This morning I had the pleasure of hearing Rory Sutherland deliver a talk on the subject of Influence, at the School of Life in Conway Hall. It was a fascinating lecture, not least for his description of Daniel Kahneman’s proposed ‘dual-core’ 2-system thinking (expounded in his book, ‘Thinking fast and slow‘). In contrast to the triune brain theory (a neuroanatomical model proposed back in the 1960s), Kahneman’s model focusses on our cognitive processes themselves, and suggests that we employ two different systems to make sense of the world. System 1 is fast, intuitive and automatic, and generally operates below the level of our conscious awareness. System 2 however is more analytical, deliberate, rational and slow, and is the mode that we engage in whilst reasoning about the world. Together, they form the backbone of our decision-making processes, and with greater knowledge about how each system works comes the ability to make better decisions.
Sutherland’s argument was that we’ve ostracised system 1 thinking (our intuition/instinct) to such an extent that we’re practically stumbling around in the dark, trying to quantify that which can’t be numerically expressed. Imagine for example your tube journey to work. With system 2 thinking (and a bit of prep), you could conceivably work out how many minutes you had to wait for your train, how many fellow commuters were on your carriage, and the average speed at which you were travelling from start to end. All well and good. But you’d find it a heck of a lot harder to quantify how irritating it was to be shoved up against the door giving the next guy an armpit-plant whilst listening to that tinny crap blaring from his headphones. Numbers can be numerically expressed. But Experience? You get my point.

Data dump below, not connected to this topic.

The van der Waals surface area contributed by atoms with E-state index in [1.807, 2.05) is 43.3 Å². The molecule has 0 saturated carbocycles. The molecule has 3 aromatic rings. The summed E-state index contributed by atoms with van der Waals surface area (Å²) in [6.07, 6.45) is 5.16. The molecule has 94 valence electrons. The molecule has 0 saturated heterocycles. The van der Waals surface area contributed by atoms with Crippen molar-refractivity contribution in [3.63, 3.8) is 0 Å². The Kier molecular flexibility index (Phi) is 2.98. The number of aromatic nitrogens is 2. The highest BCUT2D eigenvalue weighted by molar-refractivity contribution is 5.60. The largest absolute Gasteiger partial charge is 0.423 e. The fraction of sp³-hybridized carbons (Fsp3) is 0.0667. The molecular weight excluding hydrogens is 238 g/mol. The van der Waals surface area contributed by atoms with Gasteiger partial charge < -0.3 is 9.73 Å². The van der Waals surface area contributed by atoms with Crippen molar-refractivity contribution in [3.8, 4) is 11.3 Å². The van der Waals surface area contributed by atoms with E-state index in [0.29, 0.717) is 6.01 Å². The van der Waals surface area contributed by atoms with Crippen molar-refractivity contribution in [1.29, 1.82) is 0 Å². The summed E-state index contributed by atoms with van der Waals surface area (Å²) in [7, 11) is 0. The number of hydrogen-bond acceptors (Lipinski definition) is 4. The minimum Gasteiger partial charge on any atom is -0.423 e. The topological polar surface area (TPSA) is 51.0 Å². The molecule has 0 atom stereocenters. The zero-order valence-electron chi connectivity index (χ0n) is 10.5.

An irrational appeal
In the West, our prevailing culture is one of rationalisation and scientism. Where once we worshipped Gods (and you can take your pick, here), we now glorify logic to such an extent that even our board meetings can’t run unless we’ve got an excel spreadsheet to hand. But here’s the catch: appealing to the rational mind doesn’t always work. And as we discover more about the brain and its complexities, we’re finding hints at why this might be. But until we reach a scientifically sound explanation for our more irrational, inexplicable thoughts and urges, it’s unlikely that we’ll be able to convince anyone to close a deal simply because ‘it feels right’. For now, it seems, our best bet is just to act on our instincts and stick to post-rationalisation. After all, that’s what the directors of the best ad agencies have been doing for their creatives for years.
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